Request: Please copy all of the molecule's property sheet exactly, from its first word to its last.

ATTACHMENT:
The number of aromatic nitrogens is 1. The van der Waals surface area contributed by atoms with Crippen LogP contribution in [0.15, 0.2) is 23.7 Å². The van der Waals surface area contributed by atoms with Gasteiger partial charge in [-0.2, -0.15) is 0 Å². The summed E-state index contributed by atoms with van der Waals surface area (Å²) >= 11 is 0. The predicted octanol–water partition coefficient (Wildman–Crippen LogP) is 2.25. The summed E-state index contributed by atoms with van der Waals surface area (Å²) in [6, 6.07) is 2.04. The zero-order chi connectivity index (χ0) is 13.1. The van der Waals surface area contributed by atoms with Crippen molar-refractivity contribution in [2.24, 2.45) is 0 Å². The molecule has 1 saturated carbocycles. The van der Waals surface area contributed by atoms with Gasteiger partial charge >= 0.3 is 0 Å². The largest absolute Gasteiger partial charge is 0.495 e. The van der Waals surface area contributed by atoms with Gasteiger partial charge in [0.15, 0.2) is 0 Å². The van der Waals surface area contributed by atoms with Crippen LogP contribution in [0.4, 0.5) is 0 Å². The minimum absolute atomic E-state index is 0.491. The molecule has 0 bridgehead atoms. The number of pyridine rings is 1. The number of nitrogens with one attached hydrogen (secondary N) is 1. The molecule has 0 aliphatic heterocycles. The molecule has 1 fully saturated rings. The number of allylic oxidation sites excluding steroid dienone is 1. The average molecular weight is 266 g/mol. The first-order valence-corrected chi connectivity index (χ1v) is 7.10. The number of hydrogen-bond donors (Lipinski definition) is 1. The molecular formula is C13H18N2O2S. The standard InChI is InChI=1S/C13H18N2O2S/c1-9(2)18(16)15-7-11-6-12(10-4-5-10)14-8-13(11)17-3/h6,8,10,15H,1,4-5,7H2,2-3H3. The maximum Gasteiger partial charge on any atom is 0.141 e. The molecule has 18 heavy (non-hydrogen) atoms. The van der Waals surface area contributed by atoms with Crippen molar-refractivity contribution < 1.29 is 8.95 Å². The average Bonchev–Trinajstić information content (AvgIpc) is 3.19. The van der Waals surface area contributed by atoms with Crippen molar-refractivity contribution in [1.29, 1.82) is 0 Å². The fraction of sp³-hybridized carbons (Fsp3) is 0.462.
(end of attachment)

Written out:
The number of aromatic nitrogens is 1. The van der Waals surface area contributed by atoms with Crippen LogP contribution in [0.15, 0.2) is 23.7 Å². The van der Waals surface area contributed by atoms with Gasteiger partial charge in [-0.2, -0.15) is 0 Å². The summed E-state index contributed by atoms with van der Waals surface area (Å²) >= 11 is 0. The predicted octanol–water partition coefficient (Wildman–Crippen LogP) is 2.25. The summed E-state index contributed by atoms with van der Waals surface area (Å²) in [6, 6.07) is 2.04. The zero-order chi connectivity index (χ0) is 13.1. The van der Waals surface area contributed by atoms with Crippen molar-refractivity contribution in [2.24, 2.45) is 0 Å². The molecule has 1 saturated carbocycles. The van der Waals surface area contributed by atoms with Gasteiger partial charge >= 0.3 is 0 Å². The largest absolute Gasteiger partial charge is 0.495 e. The van der Waals surface area contributed by atoms with Gasteiger partial charge in [0.15, 0.2) is 0 Å². The van der Waals surface area contributed by atoms with Crippen LogP contribution in [0.4, 0.5) is 0 Å². The minimum absolute atomic E-state index is 0.491. The molecule has 0 bridgehead atoms. The number of pyridine rings is 1. The number of nitrogens with one attached hydrogen (secondary N) is 1. The molecule has 0 aliphatic heterocycles. The molecule has 1 fully saturated rings. The number of allylic oxidation sites excluding steroid dienone is 1. The average molecular weight is 266 g/mol. The first-order valence-corrected chi connectivity index (χ1v) is 7.10. The number of hydrogen-bond donors (Lipinski definition) is 1. The molecular formula is C13H18N2O2S. The standard InChI is InChI=1S/C13H18N2O2S/c1-9(2)18(16)15-7-11-6-12(10-4-5-10)14-8-13(11)17-3/h6,8,10,15H,1,4-5,7H2,2-3H3. The maximum Gasteiger partial charge on any atom is 0.141 e. The molecule has 18 heavy (non-hydrogen) atoms. The van der Waals surface area contributed by atoms with Crippen molar-refractivity contribution < 1.29 is 8.95 Å². The average Bonchev–Trinajstić information content (AvgIpc) is 3.19. The van der Waals surface area contributed by atoms with Crippen molar-refractivity contribution in [1.29, 1.82) is 0 Å². The fraction of sp³-hybridized carbons (Fsp3) is 0.462.